Berliner’s novel introduces older children to the culture and problems of modern Zimbabwe but leaves them with hope for the future.
Luka, an almost–13-year-old boy from a Zimbabwean village, is looking forward to his manhood ceremony and the next opportunity to visit his cousin, whose village includes both a school and a clinic. But from the book’s early pages, the government’s opposition to such American-funded amenities demonstrates the threat the villagers face from President Robert Mugabe’s soldiers. Almost as soon as the reader has had a chance to absorb the details of life in rural Zimbabwe—Luka’s daily walk to fetch water, the constant threat of drought, terms like “bakkie” and “sadza”—the soldiers arrive, killing Luka’s parents and wounding him in the leg. With the help of a Doctors Without Borders team, the boy is airlifted to a South African hospital, where he spends several weeks healing both physically and emotionally. He recovers with the help of hospital volunteer Sarah, who brings Luka home to live with her and her father. Luka and Sarah share a love of dance, and the book’s title is drawn from their discussion of Swan Lake. (Sarah is also the most prominent of the book’s several Jewish characters, another opportunity for cultural understanding.) It might be argued that the book presents an idealized view of Zimbabwe’s current crisis, as Luka ends up reunited with his surviving family member and living comfortably in South Africa instead of joining the thousands of refugees. But the book is aimed at young adults, and it does a respectable job of capturing some of the horrors of the Mugabe regime without overwhelming its young audience. The book has minor spelling and grammar errors, but the overall story is strong.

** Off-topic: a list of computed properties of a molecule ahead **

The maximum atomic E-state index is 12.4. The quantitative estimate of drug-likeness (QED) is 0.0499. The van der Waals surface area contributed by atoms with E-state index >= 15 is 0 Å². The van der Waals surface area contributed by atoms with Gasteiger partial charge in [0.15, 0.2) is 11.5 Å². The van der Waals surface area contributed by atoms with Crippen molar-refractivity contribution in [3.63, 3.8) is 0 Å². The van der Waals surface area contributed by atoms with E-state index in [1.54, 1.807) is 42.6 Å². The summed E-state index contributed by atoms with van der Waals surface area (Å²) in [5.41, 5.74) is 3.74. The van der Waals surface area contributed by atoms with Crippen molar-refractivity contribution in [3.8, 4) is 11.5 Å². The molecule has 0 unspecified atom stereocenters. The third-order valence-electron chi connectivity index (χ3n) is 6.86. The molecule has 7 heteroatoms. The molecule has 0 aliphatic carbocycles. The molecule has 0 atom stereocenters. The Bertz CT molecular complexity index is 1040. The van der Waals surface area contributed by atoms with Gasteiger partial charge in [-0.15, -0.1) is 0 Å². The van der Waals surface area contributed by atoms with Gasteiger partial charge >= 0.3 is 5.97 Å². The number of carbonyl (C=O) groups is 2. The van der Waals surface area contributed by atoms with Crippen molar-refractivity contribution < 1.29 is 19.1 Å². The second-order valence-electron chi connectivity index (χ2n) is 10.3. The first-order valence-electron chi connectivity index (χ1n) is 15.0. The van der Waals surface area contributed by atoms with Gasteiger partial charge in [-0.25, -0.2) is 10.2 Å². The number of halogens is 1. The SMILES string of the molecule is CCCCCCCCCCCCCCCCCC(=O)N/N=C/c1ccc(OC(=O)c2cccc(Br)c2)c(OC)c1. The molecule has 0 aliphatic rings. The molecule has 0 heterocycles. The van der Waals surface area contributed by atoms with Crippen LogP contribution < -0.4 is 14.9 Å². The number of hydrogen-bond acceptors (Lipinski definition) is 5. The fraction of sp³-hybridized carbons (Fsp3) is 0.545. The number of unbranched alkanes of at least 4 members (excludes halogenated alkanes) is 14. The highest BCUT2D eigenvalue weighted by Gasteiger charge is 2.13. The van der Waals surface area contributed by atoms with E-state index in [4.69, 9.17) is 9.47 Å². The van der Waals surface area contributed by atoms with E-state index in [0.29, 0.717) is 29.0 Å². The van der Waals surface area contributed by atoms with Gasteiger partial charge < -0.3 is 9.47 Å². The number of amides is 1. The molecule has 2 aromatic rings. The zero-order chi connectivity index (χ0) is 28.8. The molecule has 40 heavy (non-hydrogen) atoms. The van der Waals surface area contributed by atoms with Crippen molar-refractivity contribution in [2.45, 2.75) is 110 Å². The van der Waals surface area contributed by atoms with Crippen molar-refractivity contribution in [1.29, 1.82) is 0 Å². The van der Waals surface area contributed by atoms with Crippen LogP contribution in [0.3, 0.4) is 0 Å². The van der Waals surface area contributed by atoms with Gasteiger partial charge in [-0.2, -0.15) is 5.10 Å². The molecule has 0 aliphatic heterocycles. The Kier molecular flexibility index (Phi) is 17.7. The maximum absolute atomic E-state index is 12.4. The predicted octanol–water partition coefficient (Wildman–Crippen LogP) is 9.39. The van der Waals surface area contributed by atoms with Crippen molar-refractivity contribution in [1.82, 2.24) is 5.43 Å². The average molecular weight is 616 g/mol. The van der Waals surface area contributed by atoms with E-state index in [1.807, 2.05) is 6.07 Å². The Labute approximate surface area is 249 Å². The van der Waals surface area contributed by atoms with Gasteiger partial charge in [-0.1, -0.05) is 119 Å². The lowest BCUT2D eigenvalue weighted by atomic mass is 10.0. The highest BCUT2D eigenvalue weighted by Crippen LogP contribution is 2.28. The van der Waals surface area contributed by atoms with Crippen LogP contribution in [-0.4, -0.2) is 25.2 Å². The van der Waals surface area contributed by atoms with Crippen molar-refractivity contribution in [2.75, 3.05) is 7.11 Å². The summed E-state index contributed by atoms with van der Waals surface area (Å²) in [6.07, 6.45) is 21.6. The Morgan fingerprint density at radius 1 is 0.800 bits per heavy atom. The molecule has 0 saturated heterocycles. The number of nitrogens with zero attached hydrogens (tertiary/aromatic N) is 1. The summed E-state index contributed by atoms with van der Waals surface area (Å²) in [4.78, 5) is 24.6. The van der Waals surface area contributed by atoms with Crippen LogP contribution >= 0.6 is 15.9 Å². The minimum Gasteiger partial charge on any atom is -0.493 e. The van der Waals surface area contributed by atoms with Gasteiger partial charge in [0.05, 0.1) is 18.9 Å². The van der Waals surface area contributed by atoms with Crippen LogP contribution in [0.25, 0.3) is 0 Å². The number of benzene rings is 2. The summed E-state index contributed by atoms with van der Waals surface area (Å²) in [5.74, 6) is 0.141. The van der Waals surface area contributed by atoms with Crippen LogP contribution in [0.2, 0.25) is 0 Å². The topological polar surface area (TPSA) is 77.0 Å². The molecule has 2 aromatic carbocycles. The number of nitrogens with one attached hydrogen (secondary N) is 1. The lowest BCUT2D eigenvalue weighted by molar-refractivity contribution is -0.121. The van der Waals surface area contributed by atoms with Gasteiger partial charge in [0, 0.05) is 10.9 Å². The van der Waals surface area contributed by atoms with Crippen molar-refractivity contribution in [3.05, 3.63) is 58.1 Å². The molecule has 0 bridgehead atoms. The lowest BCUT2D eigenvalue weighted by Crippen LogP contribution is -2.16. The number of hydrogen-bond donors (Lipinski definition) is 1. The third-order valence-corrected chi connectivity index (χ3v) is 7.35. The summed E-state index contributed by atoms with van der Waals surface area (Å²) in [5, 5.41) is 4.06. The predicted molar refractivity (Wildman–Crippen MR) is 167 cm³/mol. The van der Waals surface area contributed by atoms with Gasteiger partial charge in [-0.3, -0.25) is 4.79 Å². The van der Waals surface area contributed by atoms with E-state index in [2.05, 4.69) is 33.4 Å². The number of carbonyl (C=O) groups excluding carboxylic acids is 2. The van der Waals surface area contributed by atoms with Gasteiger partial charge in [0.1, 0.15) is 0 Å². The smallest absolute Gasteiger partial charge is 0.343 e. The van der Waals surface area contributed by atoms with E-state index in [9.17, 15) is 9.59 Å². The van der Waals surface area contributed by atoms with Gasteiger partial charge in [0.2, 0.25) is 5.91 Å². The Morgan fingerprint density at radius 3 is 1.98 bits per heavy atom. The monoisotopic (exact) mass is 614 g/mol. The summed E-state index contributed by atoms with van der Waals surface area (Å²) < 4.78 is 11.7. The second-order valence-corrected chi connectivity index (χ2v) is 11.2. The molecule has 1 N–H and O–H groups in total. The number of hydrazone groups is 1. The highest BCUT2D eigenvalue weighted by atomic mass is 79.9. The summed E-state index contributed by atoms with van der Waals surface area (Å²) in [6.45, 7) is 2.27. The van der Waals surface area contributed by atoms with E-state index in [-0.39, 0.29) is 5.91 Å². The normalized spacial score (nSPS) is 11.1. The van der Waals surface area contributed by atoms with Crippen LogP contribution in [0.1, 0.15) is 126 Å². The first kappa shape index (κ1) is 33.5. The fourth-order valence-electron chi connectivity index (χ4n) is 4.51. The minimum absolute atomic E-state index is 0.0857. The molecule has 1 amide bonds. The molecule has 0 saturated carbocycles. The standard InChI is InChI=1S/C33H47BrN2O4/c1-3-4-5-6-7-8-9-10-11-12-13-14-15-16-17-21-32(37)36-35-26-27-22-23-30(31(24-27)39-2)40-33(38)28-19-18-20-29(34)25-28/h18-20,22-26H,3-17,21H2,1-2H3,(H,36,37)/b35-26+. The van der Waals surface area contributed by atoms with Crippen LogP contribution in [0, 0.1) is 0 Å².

An effective novel designed to introduce young readers to a new culture.